Why the French are setting fire to e-scooters

A firefighter works to extinguish a blaze of e-scooters during violent clashes - Kiran Ridley
A firefighter works to extinguish a blaze of e-scooters during violent clashes - Kiran Ridley
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French protesters have thrown e-scooters onto piles of burning rubbish during violent demonstrations against President Macron’s pension reforms.

Video footage shows protesters, many of them masked, setting fire to e-scooters, plastic wheelie bins and piles of uncollected rubbish.

Pedestrians had to cover their mouths with scarves as black smoke billowed from the burning debris and firefighters tried to extinguish the flames.

Rubbish collectors have been on strike for more than a fortnight in several French cities, meaning that huge amounts of uncollected refuse are clogging the streets.

Rubbish collectors have been on strike for more than a fortnight in several French cities - AFP
Rubbish collectors have been on strike for more than a fortnight in several French cities - AFP

In a day of chaos on Thursday, protesters smashed shop windows and bus shelters, ransacked a McDonald’s and clashed with riot police, who fired tear gas.

More than 440 police officers were injured in the clashes, the French government said. In Paris alone, protesters lit more than 900 fires.

More than 450 people were arrested. Thursday was the most violent day since protests began in January.

E-scooters are controversial in France, as they are in many other countries.

Paris will hold a referendum on April 2 in which the city’s inhabitants will decide whether to ban the 15,000 electric scooters that are available for hire.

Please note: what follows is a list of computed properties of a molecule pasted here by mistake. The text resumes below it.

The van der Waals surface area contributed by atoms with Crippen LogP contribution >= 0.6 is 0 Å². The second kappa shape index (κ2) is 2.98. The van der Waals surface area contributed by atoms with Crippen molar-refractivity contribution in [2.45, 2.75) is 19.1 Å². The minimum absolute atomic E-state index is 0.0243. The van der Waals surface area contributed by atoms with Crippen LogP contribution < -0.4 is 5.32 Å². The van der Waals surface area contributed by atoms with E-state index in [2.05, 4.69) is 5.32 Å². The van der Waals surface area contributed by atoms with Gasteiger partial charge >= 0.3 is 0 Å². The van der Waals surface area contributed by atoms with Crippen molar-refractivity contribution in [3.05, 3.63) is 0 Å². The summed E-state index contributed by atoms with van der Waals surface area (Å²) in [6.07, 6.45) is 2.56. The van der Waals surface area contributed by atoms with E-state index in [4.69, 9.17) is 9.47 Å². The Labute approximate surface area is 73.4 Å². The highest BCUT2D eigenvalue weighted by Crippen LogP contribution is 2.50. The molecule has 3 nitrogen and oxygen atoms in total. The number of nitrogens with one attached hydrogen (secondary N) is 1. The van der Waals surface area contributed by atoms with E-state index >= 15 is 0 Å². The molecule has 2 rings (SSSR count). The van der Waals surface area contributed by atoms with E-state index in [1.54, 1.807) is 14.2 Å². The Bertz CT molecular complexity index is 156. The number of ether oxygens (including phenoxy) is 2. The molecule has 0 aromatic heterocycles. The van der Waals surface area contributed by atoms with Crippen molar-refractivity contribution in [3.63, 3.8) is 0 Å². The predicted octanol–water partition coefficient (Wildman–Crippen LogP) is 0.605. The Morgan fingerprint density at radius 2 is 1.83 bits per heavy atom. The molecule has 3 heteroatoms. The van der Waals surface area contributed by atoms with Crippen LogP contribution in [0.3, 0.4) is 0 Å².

While some Parisians see them as a convenient and eco-friendly way of traveling around the capital, others say they are frequently dumped on pavements, tossed into the Seine and pose a danger to pedestrians.

The mayor, Anne Hidalgo, is said to be in favour of banning the fleets of rental scooters.

There were 22 scooter-related deaths in in Paris in 2021 and seven in 2020.

In Le Havre, video footage showed dock workers using a fork-lift truck to dump cars and even a caravan on top of burning piles of wooden palettes and tyres.

Groups of dockers filmed the scene on their mobile phones.

There have been nine days of strikes and demonstrations across France in protest against legislation which will raise the retirement age from 62 to 64.

Around a million people took to the streets on Thursday and the entrance to the town hall in Bordeaux was set on fire.

“I have difficulty in understanding and accepting this sort of vandalism,” the mayor of Bordeaux, Pierre Hurmic, told RTL radio on Friday.

“Why would you make a target of our communal building, of all people of Bordeaux? I can only condemn it in the strongest possible terms.”